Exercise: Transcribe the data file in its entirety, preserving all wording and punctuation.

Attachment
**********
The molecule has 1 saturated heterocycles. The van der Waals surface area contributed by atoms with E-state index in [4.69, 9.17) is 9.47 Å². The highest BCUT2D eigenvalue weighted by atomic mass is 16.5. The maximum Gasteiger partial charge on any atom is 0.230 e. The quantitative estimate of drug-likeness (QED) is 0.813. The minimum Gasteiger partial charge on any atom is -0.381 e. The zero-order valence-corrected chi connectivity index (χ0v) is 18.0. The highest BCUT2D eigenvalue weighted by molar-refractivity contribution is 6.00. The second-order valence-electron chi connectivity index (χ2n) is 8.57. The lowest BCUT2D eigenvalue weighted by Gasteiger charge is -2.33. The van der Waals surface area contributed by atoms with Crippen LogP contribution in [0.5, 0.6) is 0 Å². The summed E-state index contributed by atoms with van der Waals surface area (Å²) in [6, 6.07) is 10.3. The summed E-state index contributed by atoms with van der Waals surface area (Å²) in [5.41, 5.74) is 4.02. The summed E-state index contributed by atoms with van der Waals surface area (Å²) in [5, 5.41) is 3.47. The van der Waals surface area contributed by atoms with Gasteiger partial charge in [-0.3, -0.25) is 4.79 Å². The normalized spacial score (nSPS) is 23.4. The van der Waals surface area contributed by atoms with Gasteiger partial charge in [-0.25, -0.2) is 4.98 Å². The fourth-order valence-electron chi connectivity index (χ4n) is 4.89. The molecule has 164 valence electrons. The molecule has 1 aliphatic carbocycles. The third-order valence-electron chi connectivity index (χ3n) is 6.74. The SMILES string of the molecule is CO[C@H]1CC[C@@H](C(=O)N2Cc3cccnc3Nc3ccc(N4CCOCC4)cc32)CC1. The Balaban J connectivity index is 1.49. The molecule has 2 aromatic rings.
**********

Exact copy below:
The molecule has 1 saturated heterocycles. The van der Waals surface area contributed by atoms with E-state index in [4.69, 9.17) is 9.47 Å². The highest BCUT2D eigenvalue weighted by atomic mass is 16.5. The maximum Gasteiger partial charge on any atom is 0.230 e. The quantitative estimate of drug-likeness (QED) is 0.813. The minimum Gasteiger partial charge on any atom is -0.381 e. The zero-order valence-corrected chi connectivity index (χ0v) is 18.0. The highest BCUT2D eigenvalue weighted by molar-refractivity contribution is 6.00. The second-order valence-electron chi connectivity index (χ2n) is 8.57. The lowest BCUT2D eigenvalue weighted by Gasteiger charge is -2.33. The van der Waals surface area contributed by atoms with Crippen LogP contribution in [0.5, 0.6) is 0 Å². The summed E-state index contributed by atoms with van der Waals surface area (Å²) in [6, 6.07) is 10.3. The summed E-state index contributed by atoms with van der Waals surface area (Å²) in [5.41, 5.74) is 4.02. The summed E-state index contributed by atoms with van der Waals surface area (Å²) in [5, 5.41) is 3.47. The van der Waals surface area contributed by atoms with Gasteiger partial charge in [-0.3, -0.25) is 4.79 Å². The normalized spacial score (nSPS) is 23.4. The van der Waals surface area contributed by atoms with Gasteiger partial charge in [-0.25, -0.2) is 4.98 Å². The fourth-order valence-electron chi connectivity index (χ4n) is 4.89. The molecule has 164 valence electrons. The molecule has 1 aliphatic carbocycles. The third-order valence-electron chi connectivity index (χ3n) is 6.74. The SMILES string of the molecule is CO[C@H]1CC[C@@H](C(=O)N2Cc3cccnc3Nc3ccc(N4CCOCC4)cc32)CC1. The Balaban J connectivity index is 1.49. The molecule has 2 aromatic rings.